"His struggle with his homosexuality was a key factor in his work," Martineau explains. "Throughout his entire career he remained closeted. He had to. He was teaching in various university art programs, and if someone had found out he could've lost his source of livelihood, so it was very serious."

Look HERE for more than a dozen good-sized images of White's photographs.

Google Image page has a good selection of his photographs too.

Three I especially like - it's difficult to present these at their best in a Blogger blog, clicking on them might improve the images.

 Frosted Window, Rochester, New York (1952).

 Road with Poplar Trees

 Sandstone Lobos, "Returning Wave". 1950.


Born on 9 July 1908 in Minneapolis, Minnesota. Time of birth not known, chart set for 12 noon.

 Self portrait, 1965.
Sun conjunct Neptune and Venus is a classic astrological signature for an arty photographer, and when these planets are in Cancer intense sensitivity is going to be a prominent ingredient in the mix. It's as though he's imprinting this "signature" into his photographs.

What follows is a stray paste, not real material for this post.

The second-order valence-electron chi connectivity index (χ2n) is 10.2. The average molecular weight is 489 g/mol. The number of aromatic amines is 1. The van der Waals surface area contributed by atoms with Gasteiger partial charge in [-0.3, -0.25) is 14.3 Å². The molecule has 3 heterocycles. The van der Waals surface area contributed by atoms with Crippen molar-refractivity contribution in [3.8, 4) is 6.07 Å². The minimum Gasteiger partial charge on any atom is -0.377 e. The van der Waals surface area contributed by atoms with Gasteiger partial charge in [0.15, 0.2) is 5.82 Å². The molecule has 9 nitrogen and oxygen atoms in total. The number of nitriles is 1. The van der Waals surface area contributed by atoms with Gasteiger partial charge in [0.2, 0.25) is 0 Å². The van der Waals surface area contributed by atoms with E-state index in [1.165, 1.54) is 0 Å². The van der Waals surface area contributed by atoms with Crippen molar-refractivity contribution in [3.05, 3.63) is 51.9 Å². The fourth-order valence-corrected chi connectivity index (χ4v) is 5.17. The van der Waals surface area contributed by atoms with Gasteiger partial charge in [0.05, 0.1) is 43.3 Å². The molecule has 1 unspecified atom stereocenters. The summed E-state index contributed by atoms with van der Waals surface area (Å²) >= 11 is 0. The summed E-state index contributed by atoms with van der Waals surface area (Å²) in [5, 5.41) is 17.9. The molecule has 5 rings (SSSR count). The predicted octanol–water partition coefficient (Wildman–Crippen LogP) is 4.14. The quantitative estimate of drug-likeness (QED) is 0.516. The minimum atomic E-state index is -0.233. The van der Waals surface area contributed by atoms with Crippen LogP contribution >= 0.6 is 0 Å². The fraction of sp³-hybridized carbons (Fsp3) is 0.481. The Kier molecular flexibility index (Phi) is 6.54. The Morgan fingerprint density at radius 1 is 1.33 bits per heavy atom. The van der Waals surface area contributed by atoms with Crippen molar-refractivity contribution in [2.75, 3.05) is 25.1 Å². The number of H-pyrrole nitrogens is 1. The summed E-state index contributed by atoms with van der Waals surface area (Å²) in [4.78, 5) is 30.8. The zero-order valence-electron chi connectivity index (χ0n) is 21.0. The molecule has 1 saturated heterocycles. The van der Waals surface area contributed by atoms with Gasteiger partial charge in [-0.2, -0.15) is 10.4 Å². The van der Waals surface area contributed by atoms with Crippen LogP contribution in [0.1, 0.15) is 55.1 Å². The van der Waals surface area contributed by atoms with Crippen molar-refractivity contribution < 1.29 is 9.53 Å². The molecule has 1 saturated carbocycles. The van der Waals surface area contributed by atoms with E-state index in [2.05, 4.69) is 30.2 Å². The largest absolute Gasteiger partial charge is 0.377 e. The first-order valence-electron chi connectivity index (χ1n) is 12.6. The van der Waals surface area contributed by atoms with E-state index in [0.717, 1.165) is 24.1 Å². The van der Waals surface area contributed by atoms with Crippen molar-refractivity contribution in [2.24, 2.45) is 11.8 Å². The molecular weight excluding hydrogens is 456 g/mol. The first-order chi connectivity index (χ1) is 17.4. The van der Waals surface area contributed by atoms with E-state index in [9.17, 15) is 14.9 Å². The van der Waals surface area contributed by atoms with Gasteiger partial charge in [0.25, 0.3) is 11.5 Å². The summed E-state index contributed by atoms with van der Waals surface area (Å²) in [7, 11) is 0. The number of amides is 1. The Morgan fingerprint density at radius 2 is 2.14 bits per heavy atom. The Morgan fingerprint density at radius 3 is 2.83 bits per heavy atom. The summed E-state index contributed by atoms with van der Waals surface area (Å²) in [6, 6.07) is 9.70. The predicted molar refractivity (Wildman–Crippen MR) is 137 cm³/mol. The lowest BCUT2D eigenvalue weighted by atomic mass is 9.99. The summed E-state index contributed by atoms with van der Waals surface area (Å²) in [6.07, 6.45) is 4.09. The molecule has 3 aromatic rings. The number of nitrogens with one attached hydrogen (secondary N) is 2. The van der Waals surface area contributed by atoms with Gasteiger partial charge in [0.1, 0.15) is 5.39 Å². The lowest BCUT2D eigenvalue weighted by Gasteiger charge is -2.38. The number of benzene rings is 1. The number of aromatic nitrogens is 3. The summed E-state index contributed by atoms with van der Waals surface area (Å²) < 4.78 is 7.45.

Saturn in Aries squaring the above "signature" brings in some difficulties reflecting, possibly, White's closeted sexual preference. Moon's position can't be known without a time of birth, but at noon it was in Scorpio, making it quite likely to have been in the same sign at his birth. A Scorpio Moon, which might be in trine to his sensitive Cancer Sun, could also play in to a need for secrecy as to his sexuality.


mike (again) said...

Well, David Cameron is stepping-down...can't be all bad...LOL. Armageddon has been set loose according to the headlines this morning. It will be interesting to see to what extent the financial sector over-reacts. I highly doubt this will be the end of the saga...nothing is as it seems...the real assessment will come once Mars stations direct.

mike (again) said...

Oooops...thought I was posting on yesterday's post.

mike (again) said...